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Posted By Robert. Stephenson
Heritage Tour of Stephenson Works – Michael Taylor, The Robert Stephenson Trust FREE, Saturday 26th October 2013 – Meet at Sussex Street entrance to Stephenson Works at 12pm In 1823 George Stephenson along with four other people - his son Robert, the. Quaker businessman Edward Pease, Pease’s cousin Thomas Richardson and Michael Longridge who managed Bedlington Iron Works - opened the world’s first purpose built locomotive factory at South Street on Forth Banks, Newcastle upon Tyne. Locomotives built at these works were exported to developing railways all over the world and were often the first locomotives to be seen and used in those countries. At Robert’s death in 1859 the firm was the largest employer onTyneside and by the early 1890s the works had expanded to occupy all available land on Forth Banks. The old works finally closed in 1904 and the site was takenover by automotive manufacturers George and Jobling who remained active in the building until the early 1970s, producing bicycles, automobiles and airplanes. After a period of dereliction the site was restored in the last years of the 20th century. Following this restoration, when the Robert Stephenson Trust used the building as its office, volunteers (including Michael Taylor) presented public tours illustrating the building’s history. Michael Taylor is a Trustee, Exhibitions Curator, Newsletter Editor and Webmaster of the RobertStephenson Trust. He is a Chartered Civil Engineer, Past Chairman of the North Eastern branch and Fellow of the Chartered Institution of Highways and Transportation and is North East Representative for the Panel for Historical Engineering Works, Chairman North East Heritage Panel, and Chairman ICE NE Senior’s Group. Michael was chairman of the Millennium Ponteland Pele Tower Restoration Group, Vice Chairman, Magazine Editor and webmaster of Ponteland Local History Society. A lifelong member of the Scout Association he was awarded a MBE for services to young people in 2006. This event is made possible by the kind support of the Robert Stephenson Trust.

 
Posted By Robert. Stephenson
CIRCA Projects
Space Release #18
DOES THE IT FIT
Joanne Tatham & Tom O'Sullivan

Joanne Tatham & Tom O'Sullivan, John Smith, David Dye, Fiona Jardine, Alexander Harmon, Lothar Götz,
Alex Dordoy, Nadia Hebson, Alan Michael, Chris Evans

Preview: Thursday 17 October, 6pm

17 October-14 December 2013
Thursday-Saturday, 11am-6pm

CIRCA Projects invited Joanne Tatham & Tom O’Sullivan to work with them on the final instalment of their Space Release programme at Newcastle upon Tyne’s Stephenson Works. The exhibition responds to the Stephenson Works and the surrounding area, a site currently undergoing major redevelopment by Newcastle based property developers Silverlink Holdings. DOES THE IT FIT is an interrogative response to this situation that, amongst other things, considers the complex and nuanced relationships between re-generation and art.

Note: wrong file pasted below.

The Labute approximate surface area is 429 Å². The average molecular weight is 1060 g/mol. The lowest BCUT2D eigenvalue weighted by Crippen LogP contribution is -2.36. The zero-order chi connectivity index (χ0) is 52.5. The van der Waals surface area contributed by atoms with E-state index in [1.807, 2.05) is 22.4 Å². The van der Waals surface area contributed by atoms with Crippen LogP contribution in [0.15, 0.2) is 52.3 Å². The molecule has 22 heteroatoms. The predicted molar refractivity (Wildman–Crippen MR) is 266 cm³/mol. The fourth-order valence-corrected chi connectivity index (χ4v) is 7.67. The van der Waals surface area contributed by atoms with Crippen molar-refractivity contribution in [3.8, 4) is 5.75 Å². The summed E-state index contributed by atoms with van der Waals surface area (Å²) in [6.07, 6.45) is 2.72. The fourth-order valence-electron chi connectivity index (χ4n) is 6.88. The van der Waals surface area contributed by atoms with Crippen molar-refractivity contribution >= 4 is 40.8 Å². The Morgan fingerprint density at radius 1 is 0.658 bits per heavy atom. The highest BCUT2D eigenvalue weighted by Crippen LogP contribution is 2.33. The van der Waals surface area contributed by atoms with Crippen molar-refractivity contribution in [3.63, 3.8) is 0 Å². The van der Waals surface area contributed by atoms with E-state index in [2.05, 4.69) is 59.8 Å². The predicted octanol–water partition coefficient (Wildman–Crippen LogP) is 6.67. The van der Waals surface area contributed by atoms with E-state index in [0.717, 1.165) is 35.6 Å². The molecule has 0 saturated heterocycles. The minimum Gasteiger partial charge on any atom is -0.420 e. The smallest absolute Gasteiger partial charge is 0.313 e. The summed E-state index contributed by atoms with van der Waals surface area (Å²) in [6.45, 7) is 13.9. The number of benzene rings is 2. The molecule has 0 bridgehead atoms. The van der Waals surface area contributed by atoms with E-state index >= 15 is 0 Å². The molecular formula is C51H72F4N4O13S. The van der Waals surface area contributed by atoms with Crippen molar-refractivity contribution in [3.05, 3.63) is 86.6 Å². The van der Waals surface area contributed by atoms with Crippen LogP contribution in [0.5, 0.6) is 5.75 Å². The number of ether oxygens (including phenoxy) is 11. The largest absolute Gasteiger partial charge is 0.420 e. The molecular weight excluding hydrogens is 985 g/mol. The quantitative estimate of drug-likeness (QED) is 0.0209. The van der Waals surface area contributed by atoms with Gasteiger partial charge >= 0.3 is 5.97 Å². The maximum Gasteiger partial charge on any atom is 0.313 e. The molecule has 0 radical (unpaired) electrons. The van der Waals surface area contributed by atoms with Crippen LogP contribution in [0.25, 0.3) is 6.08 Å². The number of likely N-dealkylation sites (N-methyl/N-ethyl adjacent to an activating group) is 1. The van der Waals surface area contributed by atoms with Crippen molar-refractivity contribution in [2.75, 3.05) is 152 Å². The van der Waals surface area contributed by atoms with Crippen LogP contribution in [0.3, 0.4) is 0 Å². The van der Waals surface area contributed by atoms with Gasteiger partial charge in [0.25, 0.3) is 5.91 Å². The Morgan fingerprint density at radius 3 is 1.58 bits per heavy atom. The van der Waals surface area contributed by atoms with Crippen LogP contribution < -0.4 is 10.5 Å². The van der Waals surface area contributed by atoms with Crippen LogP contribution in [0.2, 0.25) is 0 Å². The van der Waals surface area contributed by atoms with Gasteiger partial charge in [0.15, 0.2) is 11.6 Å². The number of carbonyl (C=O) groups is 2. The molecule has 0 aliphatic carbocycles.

The Stephenson Works is an historically significant building currently being used by a range of different organisations. A number of design companies have offices there and the space also provides a venue for cultural and food events. CIRCA Projects programme of exhibitions itself fits within a wider cultural agenda promoted by Silverlink Holdings.

DOES THE IT FIT positions a new work by Joanne Tatham & Tom O’Sullivan alongside a curated programme of works and talks. This schedule of exhibitions and events has been devised by Tatham & O’Sullivan, working with CIRCA Projects, as a response to both the context of the site and the commission.

In common with many of Joanne Tatham & Tom O’Sullivan’s works, their new commission comprises of a number of choreographed elements and uses a range of forms and approaches. Two constructed structures, sited on the factory floor and the mezzanine echo the recent and original architecture of the site and engage with the buildings current use and status. A second presentation comprises of a series of photo-works of composed subjective encounters with civic space within Newcastle. Finally, a printed text re-positions information relating to places, people and organisations connected both directly and indirectly to DOES THE IT FIT at the Stephenson Works. These seemingly disparate facts build a narrative that becomes increasingly coherent as a more complex picture emerges around the relationships between art and public space.

DOES THE IT FIT will be accompanied by a series of talks and screenings from Nadia Hebson, Fiona Jardine, Lothar Götz and Chris Evans. Each of these will follow through a theme or idea relating to the space and the commissioned work, from mural painting to corporate identity. Alongside this programme will be a cumulative exhibition of work by David Dye, Alex Dordoy, Alexander Harmon and Alan Michael. This series of presented works encourage a viewer to consider modes of art-making quite different to the demands of public engagement and the redevelopment of urban space.

Close by to the Stephenson Works and just visible through the windows of the factory floor is a high rectangular water tower. Given the vicinity of this structure, John Smith’s The Black Tower functions as a wilful curatorial device, drawing attention to the site and the choreography of the project.

Heritage Tours lasting around one hour will take place at 12 noon on:
Saturday 26 October by Michael Taylor, Robert Stephenson Trust.
Saturday 07 December by Ian Ayris, Urban Design and Conservation Team at Newcastle City Council.
 
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Robert Stephenson Locomotive on display at the Paris Exhibition in 1867


 

 

 
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